YOUR GUIDE TO THIS SUMMER’S BEST SEASIDE INSPIRED RESTAURANTS IN THE NEW YORK CITY AREA
My trip to NYC last weekend turned into a full-blown tour of all the nautical/seaside inspired establishments in New York’s five boroughs (although, to be fair, we only visited two boroughs). We did it all: from the most authentic (see Sunny’s) to the most outlandish (see ZZ’s Clam Bar) and everything in between.
Basically, it was my dream weekend. I discovered so many off-the-beaten-path gems, that of course I had to share my favorites with all of you. Get ready, because this post is a mouthful (literally).
ZZ’s Clam Bar
Let’s get one thing straight: ZZ’s instantly took the number one spot as my favorite restaurant/cocktail bar in the world. If that doesn’t convince you, let me explain the ways. From the street, you wouldn’t even know ZZ’s exists—other than the majordomo standing at the door and the mini ZZ neon sign in the window, it’s completely hidden. I should probably point out that you’ll need a reservation if you’re hoping to get in.
You walk in to ZZ’s in a tiny dimly lit space with 4 tables (four, it’s not a typo!) and two staff: one incredibly charming waitress who looks strangely like Kiesza, and one dapper bearded mixologist standing behind his extravagantly stocked cocktail station, looking straight out of a Wes Anderson movie. The décor: marble tables, pearl handle flatware, mahogany panelled bar, vintage wallpaper and turquoise tile. The space is decorated with oversized bird-of-paradise flower arrangements and mountains of seafood/fruit on display. Basically, if Steve Zissou and The Grand Budapest Hotel had a baby, it would look like ZZ’s Clam Bar.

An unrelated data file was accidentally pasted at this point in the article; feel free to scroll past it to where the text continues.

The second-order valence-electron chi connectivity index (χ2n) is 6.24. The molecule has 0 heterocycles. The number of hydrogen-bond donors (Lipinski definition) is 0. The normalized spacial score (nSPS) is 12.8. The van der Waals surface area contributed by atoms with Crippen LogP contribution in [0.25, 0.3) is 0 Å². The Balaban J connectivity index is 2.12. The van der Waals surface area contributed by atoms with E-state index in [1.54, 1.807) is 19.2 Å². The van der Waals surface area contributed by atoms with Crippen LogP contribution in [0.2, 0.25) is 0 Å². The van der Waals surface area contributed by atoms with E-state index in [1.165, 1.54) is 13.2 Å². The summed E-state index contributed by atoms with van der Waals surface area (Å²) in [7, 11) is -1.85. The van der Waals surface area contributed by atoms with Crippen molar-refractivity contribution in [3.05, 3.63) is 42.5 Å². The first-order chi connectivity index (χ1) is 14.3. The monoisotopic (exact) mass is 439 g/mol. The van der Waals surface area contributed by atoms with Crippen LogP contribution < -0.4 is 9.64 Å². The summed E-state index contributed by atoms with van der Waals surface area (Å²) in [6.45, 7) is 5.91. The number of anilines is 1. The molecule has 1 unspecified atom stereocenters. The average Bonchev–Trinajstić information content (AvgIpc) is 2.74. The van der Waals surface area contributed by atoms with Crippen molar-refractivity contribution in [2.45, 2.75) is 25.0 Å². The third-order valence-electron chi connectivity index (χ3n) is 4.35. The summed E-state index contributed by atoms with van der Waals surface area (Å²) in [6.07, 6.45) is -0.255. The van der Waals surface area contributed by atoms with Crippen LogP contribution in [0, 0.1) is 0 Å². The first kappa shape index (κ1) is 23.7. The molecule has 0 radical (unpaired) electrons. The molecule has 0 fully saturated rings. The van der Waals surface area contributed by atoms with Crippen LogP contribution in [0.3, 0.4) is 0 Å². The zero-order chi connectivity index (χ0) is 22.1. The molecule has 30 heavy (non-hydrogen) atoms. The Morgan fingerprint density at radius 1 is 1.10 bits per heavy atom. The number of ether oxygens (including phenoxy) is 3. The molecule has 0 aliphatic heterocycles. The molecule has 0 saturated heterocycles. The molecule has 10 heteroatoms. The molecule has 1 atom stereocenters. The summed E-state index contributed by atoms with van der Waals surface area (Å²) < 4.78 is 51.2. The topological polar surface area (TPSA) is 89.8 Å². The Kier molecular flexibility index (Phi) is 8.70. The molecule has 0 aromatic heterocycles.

Let’s go over what we ate and drank because you’ll want to try every single thing. First (and most notably), the uni toast was one of the best things I’ve ever tasted. Ever. We also tried the lobster ceviche, live seared scallops, a healthy dose of oysters and a fish crudo I forget the name of. Since ZZ’s is known for cocktails, we skipped the wine and indulged in libations fancifully named Sarsparilla, Smoke, Marsala, Iced Coffee, Coconut & Chai (among others, we didn’t hold back). The cocktails came out in flaming coconuts, gilded pineapples, nautical flasks… No presentation was too extravagant.
I could go on and on about this place, but you should try it for yourself. And after ZZ’s, if you can handle one more cocktail, you should head a few blocks south to The Ship, a nautical inspired cocktail bar, for a night cap.
ZZ’s Clam Bar — 169 Thompson St, Greenwich Village
The Ship — 158 Lafayette St, SoHo
The Water Table